North Korea rules out denuclearization. The West should prioritize human rights

AP Photo/Lee Jin-man
People watch a TV screen showing a news program reporting with footage of North Korean leader Kim Jong Un, at the Seoul Railway Station in Seoul, South Korea on Sept. 9, 2022. Kim stressed his country will never abandon the nuclear weapons it needs to counter the United States.

Kim Jong Un proclaimed last week that North Korea will “never give up” its nuclear weapons and that ongoing nuclear arms development is “irreversible.” With that stark declaration, he put another nail in the coffin of denuclearization and threw down the gauntlet to the West to accept reality or try to reverse it. “There will no longer be any bargaining over our nuclear power,” Kim told the Supreme People’s Assembly last week.

After decades of futile Western strivings and bitterly dashed hopes, Kim said Pyongyang will offer  “absolutely no denuclearization, no negotiation and no bargaining chip to trade.”

As it happens, just days before Kim’s speech, James Clapper, former director of national intelligence, addressed the Institute for Corean-American Studies (ICAS) and publicly stated his “heretical” view that peaceful denuclearization of North Korea is a hopeless mission: “We should recognize and acknowledge as de jure what is true de facto — North Korea is already a member of the nuclear club.”

Instead of continuing the surreal denial policy, Clapper argued, Washington and its allies should arrange relations with Pyongyang so that its nuclear program is carried out in a safe and responsible manner. He pointed to India’s and Pakistan’s nuclear weapons, which arouse no undue concern thanks to their wise management.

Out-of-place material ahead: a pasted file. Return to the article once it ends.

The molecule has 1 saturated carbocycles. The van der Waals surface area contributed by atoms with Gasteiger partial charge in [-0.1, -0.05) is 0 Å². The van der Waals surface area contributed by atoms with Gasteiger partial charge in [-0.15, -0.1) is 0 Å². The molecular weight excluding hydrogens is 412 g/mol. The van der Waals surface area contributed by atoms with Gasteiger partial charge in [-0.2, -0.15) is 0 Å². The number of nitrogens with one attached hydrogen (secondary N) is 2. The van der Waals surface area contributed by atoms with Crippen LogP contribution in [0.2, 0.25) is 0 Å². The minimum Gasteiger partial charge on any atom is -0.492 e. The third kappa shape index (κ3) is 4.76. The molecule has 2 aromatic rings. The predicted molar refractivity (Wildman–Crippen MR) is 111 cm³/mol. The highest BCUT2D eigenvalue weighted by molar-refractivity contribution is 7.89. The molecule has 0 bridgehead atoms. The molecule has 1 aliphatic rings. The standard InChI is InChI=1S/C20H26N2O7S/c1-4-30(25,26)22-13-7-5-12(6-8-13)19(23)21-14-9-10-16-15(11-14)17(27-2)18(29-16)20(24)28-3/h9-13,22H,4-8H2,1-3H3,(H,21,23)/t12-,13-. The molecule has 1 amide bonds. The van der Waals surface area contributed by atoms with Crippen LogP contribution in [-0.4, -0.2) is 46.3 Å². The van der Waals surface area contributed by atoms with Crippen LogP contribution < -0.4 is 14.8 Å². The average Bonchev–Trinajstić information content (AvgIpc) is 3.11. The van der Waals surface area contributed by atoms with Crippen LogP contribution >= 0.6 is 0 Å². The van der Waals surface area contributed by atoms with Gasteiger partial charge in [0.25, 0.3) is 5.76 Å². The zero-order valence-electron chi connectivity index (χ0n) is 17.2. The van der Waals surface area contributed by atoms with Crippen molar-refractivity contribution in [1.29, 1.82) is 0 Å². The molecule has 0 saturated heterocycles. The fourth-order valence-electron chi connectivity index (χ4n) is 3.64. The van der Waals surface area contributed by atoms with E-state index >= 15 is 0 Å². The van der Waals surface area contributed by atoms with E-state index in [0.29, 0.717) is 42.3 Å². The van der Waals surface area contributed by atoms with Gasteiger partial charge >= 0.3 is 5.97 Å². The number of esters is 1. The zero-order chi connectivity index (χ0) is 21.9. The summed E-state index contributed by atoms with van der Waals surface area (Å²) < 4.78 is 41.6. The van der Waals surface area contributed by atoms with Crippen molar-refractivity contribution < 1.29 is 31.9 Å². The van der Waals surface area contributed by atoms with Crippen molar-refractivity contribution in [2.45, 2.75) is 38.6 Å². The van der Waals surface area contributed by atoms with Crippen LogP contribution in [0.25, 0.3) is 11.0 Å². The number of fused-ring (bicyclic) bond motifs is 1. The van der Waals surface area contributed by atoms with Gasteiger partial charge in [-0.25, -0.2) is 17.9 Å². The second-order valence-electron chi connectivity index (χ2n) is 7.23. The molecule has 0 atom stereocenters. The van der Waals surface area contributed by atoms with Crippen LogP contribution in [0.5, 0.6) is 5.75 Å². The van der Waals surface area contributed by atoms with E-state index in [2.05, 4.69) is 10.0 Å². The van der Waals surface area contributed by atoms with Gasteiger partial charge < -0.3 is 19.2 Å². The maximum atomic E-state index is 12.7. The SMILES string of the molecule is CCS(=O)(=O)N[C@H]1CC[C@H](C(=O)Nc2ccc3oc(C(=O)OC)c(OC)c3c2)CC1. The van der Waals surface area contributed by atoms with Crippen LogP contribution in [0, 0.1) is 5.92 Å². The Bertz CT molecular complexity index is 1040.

As Clapper expected, ICAS members mostly disagreed, noting that if the world accepted North Korea as a nuclear weapons state, South Korea and Japan would seek their own nukes, potentially followed by Taiwan and other regional states. Iran would be encouraged to persist in its relentless nuclear ambitions.  

The nonproliferation regime would disintegrate, and the world would become infinitely more dangerous. Pyongyang’s bluff-calling of the West would be validated, and other lawless regimes would be emboldened to follow its reckless power preservation example.

Pyongyang has always kept the West teetering on the edge between fear and hope, but now Kim has discarded those diplomatic games. He has escalated his brinkmanship to an entirely new level and expanded the doomsday scenarios under which North Korea would use nuclear weapons. No longer is it simply in response to a full-fledged nuclear or conventional attack on his country. Now, he says he would launch a preemptive nuclear strike if there is any military attempt to remove him from power.  

In fact, South Korean channels have openly speculated about efforts to target Kim personally as the head of the “kill chain.” Pyongyang’s response to such a decapitation attempt is to threaten nuclear war even if Kim is killed or physically incapacitated: “In case the command-and-control system over the state nuclear forces is placed in danger owing to an attack by hostile forces, a nuclear strike shall be launched automatically and immediately to destroy the hostile forces. including the starting point of provocation.”

If recognizing North Korea as a nuclear weapons state is a dangerously defeatist policy, and if preemptively initiating the use of force and risking a nuclear exchange would be unacceptable to the American public and the international community, what alternative course of action is available to Washington and its allies?

A potential non-kinetic option lies in the other major challenge North Korea poses to international law and norms: its execrable record on human rights. Pyongyang’s gulags and other humanitarian outrages violate every precept of civilized behavior, akin to the Nazi death camps during history’s darkest days.